This week has brought about a lot of attention toward the role of smartphones in destroying a generation.
Whether the “generation” refers to that of children or their parents, the raid on the power of smartphones is fueled by the most sustainable and potent of energy sources–parent anxiety. Truly, its power is unmatched in its ability to spread faster than the wildfires of the West Coast, and its effect on those of us raising youth, while immediate, is erratic.
First, The Atlantic featured Jean Twenge’s Have Smartphones Destroyed a Generation? Based on research for her book, iGen, Twenge discusses the implications of devices on a range of tween/teen states of mental health.
Then, JSTOR Daily followed up with a response that Yes, Smartphones are Destroying a Generation, But Not of Kids. In this response, author Alexandra Samuel focuses on the wide range of complexities surrounding families in a digital age, and she points directly to parents and the increasing level of distraction afforded to parents who use smartphones.
At the heart of this tension, I believe, in our coming to terms with the pervasive role of technology in our most personal of relationships–those with our children. Samuel’s review is a bit like acupuncture to our technological consciousness–her arguments pierce at the role of adults as mentors and models for conscientious connectivity. As Samuel notes, the ways in which adults, or parents, are using smartphones highlights increasing levels of disengagement from our children. And, she compassionately offers, there are times when parents need a distraction from the all encompassing act of parenting.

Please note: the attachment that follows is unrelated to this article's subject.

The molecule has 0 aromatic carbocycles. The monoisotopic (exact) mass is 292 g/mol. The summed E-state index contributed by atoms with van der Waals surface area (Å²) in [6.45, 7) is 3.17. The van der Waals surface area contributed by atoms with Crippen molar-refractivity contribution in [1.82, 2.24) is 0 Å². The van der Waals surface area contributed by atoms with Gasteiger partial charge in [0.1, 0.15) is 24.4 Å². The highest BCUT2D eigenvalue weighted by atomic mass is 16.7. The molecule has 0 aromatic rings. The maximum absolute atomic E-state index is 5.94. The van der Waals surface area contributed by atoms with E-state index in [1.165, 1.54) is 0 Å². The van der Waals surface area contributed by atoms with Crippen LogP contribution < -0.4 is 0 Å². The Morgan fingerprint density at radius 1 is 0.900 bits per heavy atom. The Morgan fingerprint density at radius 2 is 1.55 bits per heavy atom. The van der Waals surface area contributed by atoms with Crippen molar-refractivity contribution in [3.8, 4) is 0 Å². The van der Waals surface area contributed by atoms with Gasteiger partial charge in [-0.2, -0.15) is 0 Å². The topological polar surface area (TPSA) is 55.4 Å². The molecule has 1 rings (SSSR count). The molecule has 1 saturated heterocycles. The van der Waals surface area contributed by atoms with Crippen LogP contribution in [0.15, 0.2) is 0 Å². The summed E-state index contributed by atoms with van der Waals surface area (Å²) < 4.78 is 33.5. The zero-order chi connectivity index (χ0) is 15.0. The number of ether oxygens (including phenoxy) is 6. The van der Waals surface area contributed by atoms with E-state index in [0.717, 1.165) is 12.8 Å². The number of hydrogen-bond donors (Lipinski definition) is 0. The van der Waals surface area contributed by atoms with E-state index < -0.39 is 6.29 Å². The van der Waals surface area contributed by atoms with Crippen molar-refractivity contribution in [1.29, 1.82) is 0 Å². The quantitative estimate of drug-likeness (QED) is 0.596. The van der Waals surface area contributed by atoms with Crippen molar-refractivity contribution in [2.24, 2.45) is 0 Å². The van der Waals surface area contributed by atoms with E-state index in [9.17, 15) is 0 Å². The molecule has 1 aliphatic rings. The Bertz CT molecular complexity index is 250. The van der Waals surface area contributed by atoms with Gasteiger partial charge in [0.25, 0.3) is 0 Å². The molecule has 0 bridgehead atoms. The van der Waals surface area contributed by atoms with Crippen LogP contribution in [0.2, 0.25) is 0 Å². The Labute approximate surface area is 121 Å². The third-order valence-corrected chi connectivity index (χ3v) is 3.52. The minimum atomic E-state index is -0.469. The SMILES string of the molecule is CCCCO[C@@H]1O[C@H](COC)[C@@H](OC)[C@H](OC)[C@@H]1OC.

Adolescence, and the emotional journey that is inherently part of development, is wrought with dramatic shifts in elevation–of mood, energy, patience–for both youth and their families. Social media and the ease of reaching for smartphones offer temporary reprieve from the emotional intensity. However, with this understanding, as Twenge and Samuel both argue, comes the awareness that our actions carry consequences.
As youth and the adults raising them return to the rhythm and responsibilities of the school year, these articles act as a guidepost for all involved in raising and supporting children in a digital world.
As our youth look to us (sometimes in hopes that we don’t notice they’re looking) for guidance, it’s critical to be aware of the rationale behind our own digital escapes:
Are we in need of respite? Are we bored? Are we in an emotional state and smartphones offer an escape? Are we thinking of work or other commitments while our youth need our exclusive focus?
As parents, asking ourselves tough questions such as these will allow us to have more compassion and integrity when we ask our children to consider their digital behaviors.